Richard B. Johnson
If you are a business owner who has welcomed 2021 with optimism and excitement at the thought of leaving 2020 behind, then you are not alone. Many companies have started the new year with hopes and plans to renew their business. For many, these plans for renewal involve creating new employment agreements for staff with leaner compensation or severance terms, or other amendments necessary to the viability of your business.
However, before you make any changes to your employment agreements, it is important to assess what and how you intend to change them.
A general legal principle is that an employer cannot unilaterally change a material or fundamental employment term without the employee’s consent or without providing appropriate notice – otherwise the employee might have a claim for constructive dismissal.
Some common “material terms” that employers are looking to amend during the pandemic are titles and roles, amended compensation structures (particularly temporary reductions in salaries or interim halting of bonus or incentive plans) and, in some cases, very different work scheduling and task-sharing arrangements.
While it is prudent to be aware of the potential for a constructive dismissal and what may trigger this concept, change is still possible.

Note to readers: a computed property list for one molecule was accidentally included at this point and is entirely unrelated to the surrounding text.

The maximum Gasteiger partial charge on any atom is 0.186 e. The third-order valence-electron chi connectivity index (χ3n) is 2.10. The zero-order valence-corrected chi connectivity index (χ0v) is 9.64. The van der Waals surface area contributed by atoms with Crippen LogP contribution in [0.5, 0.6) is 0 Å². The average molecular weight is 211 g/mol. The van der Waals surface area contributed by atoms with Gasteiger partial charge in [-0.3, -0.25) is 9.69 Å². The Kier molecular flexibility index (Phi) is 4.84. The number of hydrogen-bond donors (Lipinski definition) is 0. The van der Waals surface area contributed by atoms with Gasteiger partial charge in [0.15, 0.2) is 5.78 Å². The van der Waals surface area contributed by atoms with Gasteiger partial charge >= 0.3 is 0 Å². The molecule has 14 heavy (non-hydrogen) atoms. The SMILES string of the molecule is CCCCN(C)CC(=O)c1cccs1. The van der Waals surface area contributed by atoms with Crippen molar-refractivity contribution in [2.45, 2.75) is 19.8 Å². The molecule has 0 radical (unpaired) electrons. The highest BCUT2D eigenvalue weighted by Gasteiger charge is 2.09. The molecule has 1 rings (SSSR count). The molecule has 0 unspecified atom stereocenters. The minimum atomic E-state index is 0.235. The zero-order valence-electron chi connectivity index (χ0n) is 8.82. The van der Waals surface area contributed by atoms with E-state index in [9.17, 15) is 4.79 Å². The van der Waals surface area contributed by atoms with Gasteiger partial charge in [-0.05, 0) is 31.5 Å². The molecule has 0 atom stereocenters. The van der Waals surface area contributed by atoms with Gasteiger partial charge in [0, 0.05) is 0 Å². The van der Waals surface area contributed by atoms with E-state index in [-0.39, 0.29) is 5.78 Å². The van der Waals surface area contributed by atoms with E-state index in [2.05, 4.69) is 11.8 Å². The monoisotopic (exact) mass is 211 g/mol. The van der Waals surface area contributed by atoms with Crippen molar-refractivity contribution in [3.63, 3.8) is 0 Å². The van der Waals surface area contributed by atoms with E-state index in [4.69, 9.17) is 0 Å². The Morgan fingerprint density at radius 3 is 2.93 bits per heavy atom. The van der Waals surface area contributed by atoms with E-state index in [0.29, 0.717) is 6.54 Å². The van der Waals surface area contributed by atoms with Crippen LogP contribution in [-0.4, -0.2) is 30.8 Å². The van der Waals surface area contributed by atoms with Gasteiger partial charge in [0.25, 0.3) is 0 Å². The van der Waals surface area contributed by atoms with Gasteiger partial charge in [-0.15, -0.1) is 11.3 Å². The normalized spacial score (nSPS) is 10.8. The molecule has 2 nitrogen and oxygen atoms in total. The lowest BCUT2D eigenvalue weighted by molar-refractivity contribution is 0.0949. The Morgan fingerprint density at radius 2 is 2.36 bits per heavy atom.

So long as certain legal standards are met (such as ensuring you meet the minimum requirements of the BC Employment Standards Act), even material employment terms can be changed if:
a) The employee agrees to the changes (“consent”); or
b) You provide appropriate notice to the employee that changes will be made to their employment terms. What constitutes appropriate notice will depend on several factors such as whether there is a written employment agreement in place already.
It is best to seek legal advice prior to making any significant changes to employment agreements. However, our experience over the recent months show that the following considerations are helpful when introducing revised employment terms:
1) Put yourself into the shoes of the employee and think about the questions you might have when you learn of the proposed changes – plan how to address those questions;
2) Explain the reason(s) for the changes in clear, transparent and honest language – this will be valued and should greatly increase the likelihood of the employee being receptive to changes;
3) Provide clarity about when any temporary changes will “go back to normal”, if they will;
4) Consider making up for lost compensation if and when the financial state of the business improves (for example, if you are reducing salaries temporarily, consider a program where you pay back the difference over time when business improves); and
5) Document any proposed changes and get employee consent in writing.
This article is intended to provide some general assistance when considering changes to your employment terms. Please contact us to discuss this in more detail – we’re here to help!